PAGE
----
After hearing below, a decree was entered dismissing plaintiff's bill of complaint. The trial judge filed an 18-page, clear and comprehensive, opinion, which might well be accepted and adopted as the opinion of this Court. However, we prefer to answer the questions raised by appellant Kirby.
Appellant does not question, and it was so stipulated below, that the alleys here involved were entirely on properties owned by the defendant corporations and their predecessors in title, and that upon their vacation the property embraced in the alleys reverted to the owners of the lots from which they were formed, in compliance with the plat act. (CL 1948, §§ 560.1, 560.65 [Stat Ann 1953 Rev §§ 26.431, 26.495].) Plaintiff, nevertheless, contends that, as the owner of property abutting thereon, it has acquired proprietary rights in these alleys of which it may not be deprived, except in accordance with the constitutional guaranties of section 1 of the Fourteenth Amendment to the Constitution of the United States, and article 2, § 16, and article 13, §§ 1 and 2 of the Constitution of Michigan (1908).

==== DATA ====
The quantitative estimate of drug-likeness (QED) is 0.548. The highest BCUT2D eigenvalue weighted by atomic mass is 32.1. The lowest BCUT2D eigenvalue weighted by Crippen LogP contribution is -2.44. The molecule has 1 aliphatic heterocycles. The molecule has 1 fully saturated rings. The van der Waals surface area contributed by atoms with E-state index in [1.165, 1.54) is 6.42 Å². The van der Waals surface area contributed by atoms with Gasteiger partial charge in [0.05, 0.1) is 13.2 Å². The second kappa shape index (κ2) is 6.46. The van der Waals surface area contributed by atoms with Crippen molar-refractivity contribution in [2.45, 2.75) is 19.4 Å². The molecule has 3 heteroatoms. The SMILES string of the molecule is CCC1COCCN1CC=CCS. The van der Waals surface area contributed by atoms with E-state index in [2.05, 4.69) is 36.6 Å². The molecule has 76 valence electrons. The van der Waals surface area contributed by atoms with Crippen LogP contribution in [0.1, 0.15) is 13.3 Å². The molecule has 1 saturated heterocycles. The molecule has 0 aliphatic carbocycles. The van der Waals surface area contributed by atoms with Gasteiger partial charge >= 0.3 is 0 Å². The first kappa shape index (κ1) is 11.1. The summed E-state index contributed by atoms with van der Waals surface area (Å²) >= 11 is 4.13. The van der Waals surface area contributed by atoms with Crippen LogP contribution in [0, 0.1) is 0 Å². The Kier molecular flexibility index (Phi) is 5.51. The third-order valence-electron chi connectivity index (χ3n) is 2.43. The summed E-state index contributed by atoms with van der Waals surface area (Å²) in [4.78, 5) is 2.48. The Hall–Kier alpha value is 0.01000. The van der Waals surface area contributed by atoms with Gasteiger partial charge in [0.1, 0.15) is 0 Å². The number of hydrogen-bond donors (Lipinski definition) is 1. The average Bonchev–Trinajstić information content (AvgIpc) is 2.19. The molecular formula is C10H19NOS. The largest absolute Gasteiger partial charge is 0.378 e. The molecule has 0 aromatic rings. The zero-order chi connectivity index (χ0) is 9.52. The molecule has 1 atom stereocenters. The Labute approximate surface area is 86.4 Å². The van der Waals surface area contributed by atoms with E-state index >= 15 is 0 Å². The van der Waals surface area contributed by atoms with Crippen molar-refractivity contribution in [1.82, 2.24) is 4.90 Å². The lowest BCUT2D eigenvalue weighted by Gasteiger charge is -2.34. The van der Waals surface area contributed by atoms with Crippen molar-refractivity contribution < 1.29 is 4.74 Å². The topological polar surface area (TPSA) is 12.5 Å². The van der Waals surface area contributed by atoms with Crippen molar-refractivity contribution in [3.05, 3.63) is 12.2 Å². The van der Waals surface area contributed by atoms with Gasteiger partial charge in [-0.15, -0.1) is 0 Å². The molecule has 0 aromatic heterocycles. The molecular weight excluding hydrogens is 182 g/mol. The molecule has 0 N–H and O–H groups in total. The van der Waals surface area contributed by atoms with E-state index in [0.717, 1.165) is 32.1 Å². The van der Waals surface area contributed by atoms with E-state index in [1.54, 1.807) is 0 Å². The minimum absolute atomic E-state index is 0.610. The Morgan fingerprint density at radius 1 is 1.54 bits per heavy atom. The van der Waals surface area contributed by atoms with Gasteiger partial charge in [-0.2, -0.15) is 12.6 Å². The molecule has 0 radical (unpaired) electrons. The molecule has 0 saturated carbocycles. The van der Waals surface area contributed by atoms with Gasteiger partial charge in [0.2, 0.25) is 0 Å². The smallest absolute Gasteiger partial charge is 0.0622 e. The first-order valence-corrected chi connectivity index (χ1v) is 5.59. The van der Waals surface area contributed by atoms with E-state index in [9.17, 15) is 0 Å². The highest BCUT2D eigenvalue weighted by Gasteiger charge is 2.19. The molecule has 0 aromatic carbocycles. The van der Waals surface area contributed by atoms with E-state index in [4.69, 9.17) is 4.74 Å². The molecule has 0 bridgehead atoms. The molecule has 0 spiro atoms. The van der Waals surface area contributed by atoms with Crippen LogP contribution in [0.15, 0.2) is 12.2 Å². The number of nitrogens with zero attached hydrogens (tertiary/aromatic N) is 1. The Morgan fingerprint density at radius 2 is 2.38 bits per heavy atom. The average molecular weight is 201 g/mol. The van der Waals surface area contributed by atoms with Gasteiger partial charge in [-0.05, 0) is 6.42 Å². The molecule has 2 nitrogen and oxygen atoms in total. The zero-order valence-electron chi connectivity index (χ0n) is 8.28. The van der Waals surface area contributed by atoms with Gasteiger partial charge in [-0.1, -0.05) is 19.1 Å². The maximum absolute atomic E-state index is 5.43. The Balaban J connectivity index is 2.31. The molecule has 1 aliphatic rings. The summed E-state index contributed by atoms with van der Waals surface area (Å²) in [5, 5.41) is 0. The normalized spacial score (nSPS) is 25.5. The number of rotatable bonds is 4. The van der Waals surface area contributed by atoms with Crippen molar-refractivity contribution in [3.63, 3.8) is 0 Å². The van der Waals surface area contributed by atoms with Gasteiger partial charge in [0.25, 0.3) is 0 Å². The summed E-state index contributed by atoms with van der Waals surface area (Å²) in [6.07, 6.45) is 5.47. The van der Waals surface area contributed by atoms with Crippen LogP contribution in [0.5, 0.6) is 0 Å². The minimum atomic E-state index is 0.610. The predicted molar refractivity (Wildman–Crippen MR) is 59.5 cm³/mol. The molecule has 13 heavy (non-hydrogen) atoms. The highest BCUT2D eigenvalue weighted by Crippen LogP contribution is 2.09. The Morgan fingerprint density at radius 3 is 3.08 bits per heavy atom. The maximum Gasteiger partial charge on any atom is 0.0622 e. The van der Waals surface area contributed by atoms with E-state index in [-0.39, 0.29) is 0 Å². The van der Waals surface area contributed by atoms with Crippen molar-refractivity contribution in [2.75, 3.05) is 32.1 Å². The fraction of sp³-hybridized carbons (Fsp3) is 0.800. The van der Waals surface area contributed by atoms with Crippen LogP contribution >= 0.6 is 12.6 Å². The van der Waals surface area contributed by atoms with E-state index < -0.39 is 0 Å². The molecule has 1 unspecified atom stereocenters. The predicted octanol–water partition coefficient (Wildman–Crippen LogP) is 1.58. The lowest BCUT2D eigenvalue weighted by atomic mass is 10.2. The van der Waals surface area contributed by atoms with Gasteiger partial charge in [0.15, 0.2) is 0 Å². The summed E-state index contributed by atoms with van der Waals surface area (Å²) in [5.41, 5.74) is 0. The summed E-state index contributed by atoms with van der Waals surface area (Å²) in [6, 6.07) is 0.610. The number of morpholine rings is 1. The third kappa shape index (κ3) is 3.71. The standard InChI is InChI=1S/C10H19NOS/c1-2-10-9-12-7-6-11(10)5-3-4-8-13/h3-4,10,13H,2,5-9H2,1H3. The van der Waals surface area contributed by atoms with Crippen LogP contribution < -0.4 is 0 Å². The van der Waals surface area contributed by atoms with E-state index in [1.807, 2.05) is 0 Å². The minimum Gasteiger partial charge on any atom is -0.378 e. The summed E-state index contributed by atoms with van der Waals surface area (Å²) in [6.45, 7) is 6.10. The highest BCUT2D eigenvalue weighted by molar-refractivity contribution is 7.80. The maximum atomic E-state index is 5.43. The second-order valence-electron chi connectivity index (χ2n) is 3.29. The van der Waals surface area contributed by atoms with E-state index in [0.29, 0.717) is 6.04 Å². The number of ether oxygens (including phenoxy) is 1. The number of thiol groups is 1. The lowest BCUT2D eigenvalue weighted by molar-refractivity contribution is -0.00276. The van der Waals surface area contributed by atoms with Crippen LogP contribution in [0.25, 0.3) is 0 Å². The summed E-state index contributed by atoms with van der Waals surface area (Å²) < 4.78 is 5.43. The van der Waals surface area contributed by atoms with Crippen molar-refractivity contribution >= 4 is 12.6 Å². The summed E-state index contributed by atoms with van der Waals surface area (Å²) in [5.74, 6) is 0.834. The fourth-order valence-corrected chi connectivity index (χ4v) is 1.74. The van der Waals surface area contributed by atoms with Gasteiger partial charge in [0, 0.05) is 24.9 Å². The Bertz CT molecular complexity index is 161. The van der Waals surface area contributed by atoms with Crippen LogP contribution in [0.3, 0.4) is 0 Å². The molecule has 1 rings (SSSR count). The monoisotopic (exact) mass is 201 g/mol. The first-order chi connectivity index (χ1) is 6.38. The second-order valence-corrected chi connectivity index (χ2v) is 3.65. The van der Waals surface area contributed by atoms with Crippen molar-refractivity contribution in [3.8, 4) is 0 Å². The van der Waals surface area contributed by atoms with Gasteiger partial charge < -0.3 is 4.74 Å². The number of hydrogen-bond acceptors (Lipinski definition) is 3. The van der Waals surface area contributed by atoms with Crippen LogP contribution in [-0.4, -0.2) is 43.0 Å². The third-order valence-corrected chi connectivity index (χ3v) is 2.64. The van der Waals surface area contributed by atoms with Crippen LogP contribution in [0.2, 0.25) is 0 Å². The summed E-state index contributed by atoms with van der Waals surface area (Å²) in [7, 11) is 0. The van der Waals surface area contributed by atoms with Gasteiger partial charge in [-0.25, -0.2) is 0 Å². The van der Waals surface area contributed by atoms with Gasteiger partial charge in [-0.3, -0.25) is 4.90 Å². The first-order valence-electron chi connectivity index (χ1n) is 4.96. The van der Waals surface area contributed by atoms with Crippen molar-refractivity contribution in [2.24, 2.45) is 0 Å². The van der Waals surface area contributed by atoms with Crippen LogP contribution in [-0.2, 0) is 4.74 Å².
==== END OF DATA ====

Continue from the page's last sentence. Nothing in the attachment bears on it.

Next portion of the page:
In support of this contention it cites Grand Rapids Indiana R. Co. v. Heisel, 38 Mich. 62 (31 Am Rep 306). The portion of the opinion in that case, quoted in appellant's brief, is taken out of its context and does not conform to the holding therein. In that case, Heisel, who was the plaintiff below, was an abutting property owner but owned no part of the fee in the street occupied by defendants' railroad tracks. It was there held that an action for damages on a nuisance theory could be maintained, but it was definitely pointed out that, because of plaintiff's lack of title to any part of the street, there could be no diminution in the value of his estate and, therefore, is was a case of damnum absque injuria.
The following authorities, among many others cited by plaintiff involving vacation of streets and alleys, are: Tomazewski v. Palmer Bee Co., 223 Mich. 565; Phelps v. Stott Realty Co., 233 Mich. 486; Roberts v. City of Detroit, 241 Mich. 71; Burton v. Freund, 243 Mich. 679; and Cady v. Oliver Farm Equipment Co., 259 Mich. 161. In all of these cases the vacated property lay within the same subdivision and not without, as is the situation here. As early as Kimball v. Homan, 74 Mich. 699, this distinction was noted, the Court in that case saying (p 703):